You wouldn’t take pizza for granted, would you? Neither would we. Still, knowing a bit about your history can’t hurt, so today we’re going to talk about why pizza is called pizza.
Like pizza itself, the word “pizza” feels right. Maybe because each z looks like it could contain two slices of pizza. Of course, as you know, and as we definitely learned more than five minutes ago, that’s not how etymology works. If it were, pizza would just be called “zz.”
So, why do we call it pizza? Well, that’s what it’s called in Italian, too, and we couldn’t think of anything better. There are a few explanations as to why the word pizza sprung up in Italian, including:
- The Latin word pix, meaning “pitch.” That’s pitch as in tar or asphalt, not pitch as in baseball or pitch as in, “You’ve heard of dough. You’ve all heard of cheese. You’ve heard of tomatoes. Are you ready for a cutting edge culinary solution that combines all three?”
- Though this doesn’t explain why, the first known mention of pizza in writing occurred in 997 AD, in the Italian village of Gaeta, about 60 miles northwest of sacred pizza site Naples. A church document required the tenants of a mill to bring “duodecim (12) pizze” to the bishop every Christmas and every Easter as a condition of using the mill – basically a rent payment. That also marks the first documented pizza delivery. Our understanding is the bishop was a lousy tipper. Apparently, he was annoyed that the modern form of pizza hadn’t been invented yet and what he received was more like a seasoned flatbread, but he did once invite them in to watch The Muppet Christmas Carol. We’ve all had worse landlords.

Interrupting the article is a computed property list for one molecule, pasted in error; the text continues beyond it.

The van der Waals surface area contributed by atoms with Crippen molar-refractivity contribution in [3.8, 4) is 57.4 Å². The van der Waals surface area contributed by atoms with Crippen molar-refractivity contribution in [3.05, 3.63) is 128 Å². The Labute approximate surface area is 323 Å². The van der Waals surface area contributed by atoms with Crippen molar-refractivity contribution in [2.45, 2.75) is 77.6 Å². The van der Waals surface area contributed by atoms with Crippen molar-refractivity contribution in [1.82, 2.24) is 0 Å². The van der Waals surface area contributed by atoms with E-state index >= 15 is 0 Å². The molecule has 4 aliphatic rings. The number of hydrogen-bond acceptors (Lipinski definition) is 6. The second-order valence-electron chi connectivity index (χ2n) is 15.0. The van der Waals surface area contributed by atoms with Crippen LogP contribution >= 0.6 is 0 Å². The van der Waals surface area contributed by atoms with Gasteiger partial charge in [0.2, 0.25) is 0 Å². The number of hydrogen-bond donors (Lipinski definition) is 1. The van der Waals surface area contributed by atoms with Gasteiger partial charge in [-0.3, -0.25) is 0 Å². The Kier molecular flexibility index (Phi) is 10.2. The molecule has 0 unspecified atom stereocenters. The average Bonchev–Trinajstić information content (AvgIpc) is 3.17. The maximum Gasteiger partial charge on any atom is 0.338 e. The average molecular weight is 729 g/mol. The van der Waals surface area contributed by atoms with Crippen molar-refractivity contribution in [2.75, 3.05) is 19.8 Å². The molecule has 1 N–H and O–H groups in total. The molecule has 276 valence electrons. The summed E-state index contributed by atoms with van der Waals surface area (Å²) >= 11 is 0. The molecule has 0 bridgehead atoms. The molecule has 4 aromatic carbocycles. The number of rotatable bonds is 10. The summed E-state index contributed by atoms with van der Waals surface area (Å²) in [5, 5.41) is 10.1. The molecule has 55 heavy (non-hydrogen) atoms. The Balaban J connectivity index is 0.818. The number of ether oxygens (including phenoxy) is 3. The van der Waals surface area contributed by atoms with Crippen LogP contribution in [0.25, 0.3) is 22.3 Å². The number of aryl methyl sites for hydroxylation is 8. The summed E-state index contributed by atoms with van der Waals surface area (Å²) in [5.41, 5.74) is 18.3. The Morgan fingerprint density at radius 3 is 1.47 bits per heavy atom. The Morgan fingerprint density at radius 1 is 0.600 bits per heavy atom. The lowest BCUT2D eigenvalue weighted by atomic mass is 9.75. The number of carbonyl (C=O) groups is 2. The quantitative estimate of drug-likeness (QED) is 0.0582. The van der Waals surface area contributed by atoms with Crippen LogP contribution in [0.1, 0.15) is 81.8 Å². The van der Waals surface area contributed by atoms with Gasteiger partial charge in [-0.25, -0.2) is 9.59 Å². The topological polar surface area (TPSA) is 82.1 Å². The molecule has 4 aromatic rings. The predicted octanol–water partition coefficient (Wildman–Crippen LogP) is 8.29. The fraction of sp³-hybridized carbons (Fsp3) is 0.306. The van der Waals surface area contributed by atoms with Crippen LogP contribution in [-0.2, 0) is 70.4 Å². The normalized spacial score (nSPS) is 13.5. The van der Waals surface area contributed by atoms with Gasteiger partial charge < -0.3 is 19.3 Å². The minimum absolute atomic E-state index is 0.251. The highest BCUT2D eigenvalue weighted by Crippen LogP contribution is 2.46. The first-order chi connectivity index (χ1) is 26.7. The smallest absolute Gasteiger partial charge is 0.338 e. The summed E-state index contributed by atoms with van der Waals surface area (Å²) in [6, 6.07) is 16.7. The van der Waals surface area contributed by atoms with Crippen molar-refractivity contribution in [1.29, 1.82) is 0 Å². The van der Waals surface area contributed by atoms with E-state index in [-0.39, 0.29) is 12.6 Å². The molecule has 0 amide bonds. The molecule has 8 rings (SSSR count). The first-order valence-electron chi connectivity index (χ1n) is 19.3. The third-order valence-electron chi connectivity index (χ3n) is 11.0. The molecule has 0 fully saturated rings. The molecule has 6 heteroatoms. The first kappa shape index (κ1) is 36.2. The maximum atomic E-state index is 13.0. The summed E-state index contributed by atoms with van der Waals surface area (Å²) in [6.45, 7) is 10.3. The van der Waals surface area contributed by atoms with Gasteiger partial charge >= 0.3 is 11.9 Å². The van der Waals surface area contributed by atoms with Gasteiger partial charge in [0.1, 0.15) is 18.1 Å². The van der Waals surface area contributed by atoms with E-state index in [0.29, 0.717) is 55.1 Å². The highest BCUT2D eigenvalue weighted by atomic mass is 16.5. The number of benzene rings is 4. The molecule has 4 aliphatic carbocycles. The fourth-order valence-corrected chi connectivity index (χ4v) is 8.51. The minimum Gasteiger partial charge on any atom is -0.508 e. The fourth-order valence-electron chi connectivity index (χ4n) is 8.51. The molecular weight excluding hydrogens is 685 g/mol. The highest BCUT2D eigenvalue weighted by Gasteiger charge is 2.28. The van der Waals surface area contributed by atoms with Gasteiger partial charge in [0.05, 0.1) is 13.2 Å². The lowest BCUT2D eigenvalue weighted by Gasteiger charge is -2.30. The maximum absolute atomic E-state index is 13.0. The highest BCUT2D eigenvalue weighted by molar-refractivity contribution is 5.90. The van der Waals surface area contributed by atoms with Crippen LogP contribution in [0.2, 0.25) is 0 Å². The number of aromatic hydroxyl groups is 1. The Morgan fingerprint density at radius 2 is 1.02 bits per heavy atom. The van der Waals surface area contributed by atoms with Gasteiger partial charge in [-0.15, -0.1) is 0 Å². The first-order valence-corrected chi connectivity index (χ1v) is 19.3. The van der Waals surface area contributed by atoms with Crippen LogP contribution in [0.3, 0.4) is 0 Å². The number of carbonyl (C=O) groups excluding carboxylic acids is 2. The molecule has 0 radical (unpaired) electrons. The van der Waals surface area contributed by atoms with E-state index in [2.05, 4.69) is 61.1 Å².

- Pizza might come from the Langobardic word “pizzo,” meaning “mouthful.” (I’ll say!) Langobardic was the language of the Lombards, a Germanic people who settled in the Italian Peninsula in the 6th century. So, if you wanted to confuse someone and be, like, 3% right, you could say, “Did you know the word ‘pizza’ comes from German?”
- The Ancient Greek πικτή, or “pitke,” which means “fermented bread.” It’s possibly the same word “pita” and the Turkish “pide” are derived from. This explanation actually makes perfect sense, which is sort of disappointing.
- Okay, but really, you can’t deny each z looks like it could contain two slices of pizza*.
*We said the explanations exist, not that they’re credible.
As a bonus, if you’ve ever wondered about the Margherita of “Pizza Margherita,” it’s Margherita of Savoy, who was the Queen of Italy in the late 19th century. In honor of her 1889 visit to Naples, a Neapolitan pizzaiolo crafted a pizza topped with basil, mozzarella and tomatoes, meant to represent the national colors of Italy. That may have been the first and possibly only time in history the sheer deliciousness of a festive dish overshadowed its gimmicky presentation — no offense to Halloween cupcakes.
— Ethan Spielman